FIRST READING (Their wanton revelry shall be done away with.)
A reading from the Book of the Prophet Amos (6:1a, 4-7)
Thus says the Lord, the God of hosts: Woe to the complacent in Zion! Lying upon beds of ivory, stretched comfortably on their couches, they eat lambs taken from the flock, and calves from the stall! Improvising to the music of the harp, like David, they devise their own accompaniment. They drink wine from bowls and anoint themselves with the best oils; yet they are not made ill by the collapse of Joseph! Therefore, now they shall be the first to go into exile, and their wanton revelry shall be done away with. — The Word of the Lord.
R. Thanks be to God.
RESPONSORIAL PSALM (146:7, 8-9, 9-10)
R. Praise the Lord, my soul! (Ps 146:1b)
Blessed is he who keeps faith forever, secures justice for the oppressed, gives food to the hungry. The Lord sets captives free. (R)
The Lord gives sight to the blind. The Lord raises up those who were bowed down; the Lord loves the just. The Lord protects strangers. (R)
The fatherless and the widow he sustains, but the way of the wicked he thwarts. The Lord shall reign forever; your God, O Zion, through all generations. Alleluia. (R)
SECOND READING (Keep the commandment until the appearance of the Lord Jesus Christ.)
A reading from the first Letter of Saint Paul to Timothy (6:11-16)
But you, man of God, pursue righteousness, devotion, faith, love, patience, and gentleness. Compete well for the faith. Lay hold of eternal life, to which you were called when you made the noble confession in the presence of many witnesses. I charge you before God, who gives life to all things, and before Christ Jesus, who gave testimony under Pontius Pilate for the noble confession, to keep the commandment without stain or reproach until the appearance of our Lord Jesus Christ that the blessed and only ruler will make manifest at the proper time, the King of kings and Lord of lords, who alone has immortality, who dwells in unapproachable light, and whom no human being has seen or can see. To him be honor and eternal power. Amen. —The Word of the Lord.
R. Thanks be to God.
GOSPEL ACCLAMATION (Cf. 2 Cor 8:9)
R. Alleluia, alleluia.
Though our Lord Jesus Christ was rich, he became poor, so that by his poverty you might become rich. (R)
GOSPEL (You received what was good, Lazarus what was bad; now he is comforted, whereas you are tormented.)
A reading from the holy Gospel according to Luke (16:19-31)
Jesus said to the Pharisees: “There was a rich man who dressed in purple garments and fine linen and dined sumptuously each day. And lying at his door was a poor man named Lazarus, covered with sores, who would gladly have eaten his fill of the scraps that fell from the rich man’s table. Dogs even used to come and lick his sores. When the poor man died, he was carried away by angels to the bosom of Abraham. The rich man also died and was buried, and from the netherworld, where he was in torment, he raised his eyes and saw Abraham far off and Lazarus at his side. And he cried out, ‘Father Abraham, have pity on me. Send Lazarus to dip the tip of his finger in water and cool my tongue, for I am suffering torment in these flames.’ Abraham replied, ‘My child, remember that you received what was good during your lifetime while Lazarus likewise received what was bad; but now he is comforted here, whereas you are tormented. Moreover, between us and you a great chasm is established to prevent anyone from crossing who might wish to go from our side to yours or from your side to ours.’ He said, ‘Then I beg you, father, send him to my father’s house, for I have five brothers, so that he may warn them, lest they too come to this place of torment.’ But Abraham replied, ‘They have Moses and the prophets. Let them listen to them.’ He said, ‘Oh no, father Abraham, but if someone from the dead goes to them, they will repent.’ Then Abraham said, ‘If they will not listen to Moses and the prophets, neither will they be persuaded if someone should rise from the dead.’”—The Gospel of the Lord.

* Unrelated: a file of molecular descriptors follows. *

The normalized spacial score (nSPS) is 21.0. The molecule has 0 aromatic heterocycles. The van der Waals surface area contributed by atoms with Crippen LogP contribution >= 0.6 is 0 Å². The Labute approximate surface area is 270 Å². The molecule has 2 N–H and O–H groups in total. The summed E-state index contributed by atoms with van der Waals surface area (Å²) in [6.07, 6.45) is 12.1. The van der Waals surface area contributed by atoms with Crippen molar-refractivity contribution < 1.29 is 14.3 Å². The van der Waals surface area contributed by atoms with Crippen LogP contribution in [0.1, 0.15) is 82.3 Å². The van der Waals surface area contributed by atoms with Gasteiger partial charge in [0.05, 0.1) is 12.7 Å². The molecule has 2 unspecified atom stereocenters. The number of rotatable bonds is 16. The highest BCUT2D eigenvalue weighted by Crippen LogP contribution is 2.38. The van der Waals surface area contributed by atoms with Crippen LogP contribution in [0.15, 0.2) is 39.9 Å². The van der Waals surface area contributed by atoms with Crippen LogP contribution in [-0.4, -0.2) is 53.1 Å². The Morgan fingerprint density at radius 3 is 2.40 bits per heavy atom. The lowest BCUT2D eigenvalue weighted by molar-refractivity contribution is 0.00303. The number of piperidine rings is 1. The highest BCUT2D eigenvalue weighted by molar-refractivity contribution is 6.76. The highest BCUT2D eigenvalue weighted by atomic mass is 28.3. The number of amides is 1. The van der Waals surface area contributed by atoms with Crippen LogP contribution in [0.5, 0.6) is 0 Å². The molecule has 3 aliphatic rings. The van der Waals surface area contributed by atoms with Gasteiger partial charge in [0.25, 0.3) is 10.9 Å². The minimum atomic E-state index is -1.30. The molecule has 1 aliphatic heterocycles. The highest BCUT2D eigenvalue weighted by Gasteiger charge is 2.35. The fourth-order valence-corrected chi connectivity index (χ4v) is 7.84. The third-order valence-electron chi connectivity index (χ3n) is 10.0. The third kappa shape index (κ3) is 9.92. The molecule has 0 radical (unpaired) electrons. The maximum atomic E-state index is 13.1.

R. Praise to you, Lord Jesus Christ.
“My child, remember that you received what was good during your lifetime.”
Our Gospel today tells the story of the parable of the Rich Man and the beggar Lazarus. This parable was given by Jesus to the Pharisees as a lesson to them – and to us generations later – to take care of those in need. Too often, we soothe our conscience when faced with so many dilemmas of people in need with the phrase, “It’s none of my business!”
We may think that the expression, “It’s none of my business!” can be a way of recognizing that we should respect the rights of others to self-determination and a sense of personal privacy. And so we may say this when we see someone doing something that is in opposition to our own values and world-view, but we also acknowledge their freedom as individuals to make their own decisions.
“It’s none of my business!” can be used as an excuse for not stepping in to help when it is clear that another needs help – our help.
This phrase, “It’s none of my business!” has almost become a motto for modern 21st century society in which individuals are so totally absorbed in their own life and their own projects or dreams that they fail to see or even consider the common good. It is best seen in how we are glued day and night to our mobile phone screens and fail to see or acknowledge those around us.
Last Sunday’s readings introduced us to the theme of covenant responsibility – the responsibility with Biblical foundations and taught as a principle of discipleship of Christ, that there exists a covenant responsibility for the rich or wealthy to care for the poor. This same theme of covenant responsibility is repeated in today’s readings, and interestingly, our first reading again comes from the Book of the prophet Amos.